This section covers the following areas of troubleshooting:
The N2L server might log errors that relate to internal LDAP problems, resulting in LDAP-related error messages. Although the errors are nonfatal, they indicate that you need to investigate the problems. The N2L server might continue to operate but provide out-of-date or incomplete results.
This section describes some of the common LDAP error messages that you might encounter when implementing the N2L service. It also includes error descriptions and possible causes and solutions for the errors.
Administrative limit exceeded
Error Number: 11
Cause: An LDAP search was larger than the limit allowed by the directory server's nsslapd-sizelimit attribute. The search returns partial information.
Solution: Increase the value of the nsslapd-sizelimit attribute or implement a VLV index for the failing search.
Invalid DN Syntax
Error Number: 34
Cause: An attempt has been made to write an LDAP entry with a DN that contains illegal characters. The N2L server attempts to escape illegal characters, such as the + symbol, that are generated in DNs.
Solution: Check the LDAP server error log to find out which illegal DNs were written and modify the NISLDAPmapping file that generated the illegal DNs.
Object class violation
Error Number: 65
Cause: An attempt has been made to write an LDAP entry that is invalid. Generally, this error is due to missing MUST attributes that can be caused by either of the following circumstances:
Bugs in the NISLDAPmapping file that create entries with missing attributes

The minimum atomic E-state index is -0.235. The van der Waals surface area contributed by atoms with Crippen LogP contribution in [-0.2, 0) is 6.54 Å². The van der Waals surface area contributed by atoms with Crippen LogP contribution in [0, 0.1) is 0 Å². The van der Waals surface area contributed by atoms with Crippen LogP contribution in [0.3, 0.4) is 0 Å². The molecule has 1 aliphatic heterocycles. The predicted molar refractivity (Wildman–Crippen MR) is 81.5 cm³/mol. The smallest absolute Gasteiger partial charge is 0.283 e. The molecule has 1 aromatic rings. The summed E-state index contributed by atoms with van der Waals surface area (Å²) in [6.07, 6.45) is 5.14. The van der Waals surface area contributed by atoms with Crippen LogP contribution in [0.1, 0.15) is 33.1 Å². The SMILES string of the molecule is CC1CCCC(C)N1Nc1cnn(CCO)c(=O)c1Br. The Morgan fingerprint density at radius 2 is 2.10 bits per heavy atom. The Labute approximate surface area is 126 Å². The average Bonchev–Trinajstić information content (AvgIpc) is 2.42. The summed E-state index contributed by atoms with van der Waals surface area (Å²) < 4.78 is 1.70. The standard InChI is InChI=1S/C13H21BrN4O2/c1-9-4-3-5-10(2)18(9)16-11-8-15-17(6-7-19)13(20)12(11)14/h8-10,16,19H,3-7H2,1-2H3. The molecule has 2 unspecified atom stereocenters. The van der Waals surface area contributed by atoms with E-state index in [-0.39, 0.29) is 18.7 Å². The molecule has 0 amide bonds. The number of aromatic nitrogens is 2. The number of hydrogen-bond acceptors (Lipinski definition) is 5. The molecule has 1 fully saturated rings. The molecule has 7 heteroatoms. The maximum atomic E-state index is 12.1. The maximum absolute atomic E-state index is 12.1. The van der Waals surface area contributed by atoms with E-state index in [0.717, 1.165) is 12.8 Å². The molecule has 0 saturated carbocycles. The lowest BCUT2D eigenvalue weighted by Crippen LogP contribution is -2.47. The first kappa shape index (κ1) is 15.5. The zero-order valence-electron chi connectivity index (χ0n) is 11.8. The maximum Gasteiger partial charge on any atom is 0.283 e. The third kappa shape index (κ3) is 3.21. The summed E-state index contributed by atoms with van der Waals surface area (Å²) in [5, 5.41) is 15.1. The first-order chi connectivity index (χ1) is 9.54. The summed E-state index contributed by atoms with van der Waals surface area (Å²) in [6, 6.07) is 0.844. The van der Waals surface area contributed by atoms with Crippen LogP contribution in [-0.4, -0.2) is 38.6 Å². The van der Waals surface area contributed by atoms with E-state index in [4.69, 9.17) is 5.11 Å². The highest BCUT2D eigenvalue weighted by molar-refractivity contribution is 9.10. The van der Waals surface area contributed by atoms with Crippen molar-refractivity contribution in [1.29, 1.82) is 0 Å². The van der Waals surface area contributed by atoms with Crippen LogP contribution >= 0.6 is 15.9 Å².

Attempts to add an AUXILIARY attribute to an object that does not exist
For example, if a user name has not yet been created from the passwd.byxxx map, an attempt to add auxiliary information to that user will fail.
Solution: For bugs in the NISLDAPmapping file, check the information in the server error log to determine the nature of the problem.
Can't contact LDAP server
Error Number: 81
Cause: The ypserv file might be incorrectly configured to point to the wrong LDAP directory server. Alternatively, the directory server might not be running.
Solution: Perform the following actions to resolve the issue:.
Reconfigure the ypserv file to point to the correct LDAP directory server.
Type the following command to confirm that the LDAP server is running:
% ping hostname 5 | grep "no answer" || \ (ldapsearch -H ldapuri -s base -b "" \ "objectclass=*" >/dev/null && echo Directory accessible)
If the server is unavailable, the following message is displayed:
no answer from hostname
If there are problems with the LDAP server, the following message is displayed:
ldap_search: Can't connect to the LDAP server - Connection refused
If everything is working, the following message is displayed:
Error Number: 85
Cause: An LDAP operation timed out while updating a map from the DIT. The map might now contain out-of-date information.
Solution: Increase the nisLDAPxxxTimeout attributes in the ypserv configuration file.
This section describes problems that could occur while running the N2L server and provides possible causes and solutions.
The mapping file, NISLDAPmapping, is complex. Different issues might cause the mapping to behave in unexpected ways. Use the described techniques to resolve such problems.
Console Message Displays When ypserv -ir (or –Ir) Runs
Description: A simple message is displayed on the console and the server exits (a detailed description is written to syslog).
Cause: The syntax of the mapping file might be incorrect.
Solution: Check and correct the syntax in the NISLDAPmapping file.
NIS Daemon Exits at Startup
Description: When ypserv or other NIS daemons run, an LDAP-related error message is logged and the daemon exits.
Cause: The cause might be one of the following:
The LDAP server cannot be contacted.
An entry found in an NIS map or in the DIT is incompatible with the mapping specified.
An attempt to read or write to the LDAP server returns an error.
Solution: Examine the error log on the LDAP server. For the information about LDAP errors, see Common LDAP Error Messages.
Unexpected Results From NIS Operations
Description: NIS operations do not return the expected results but no errors are logged.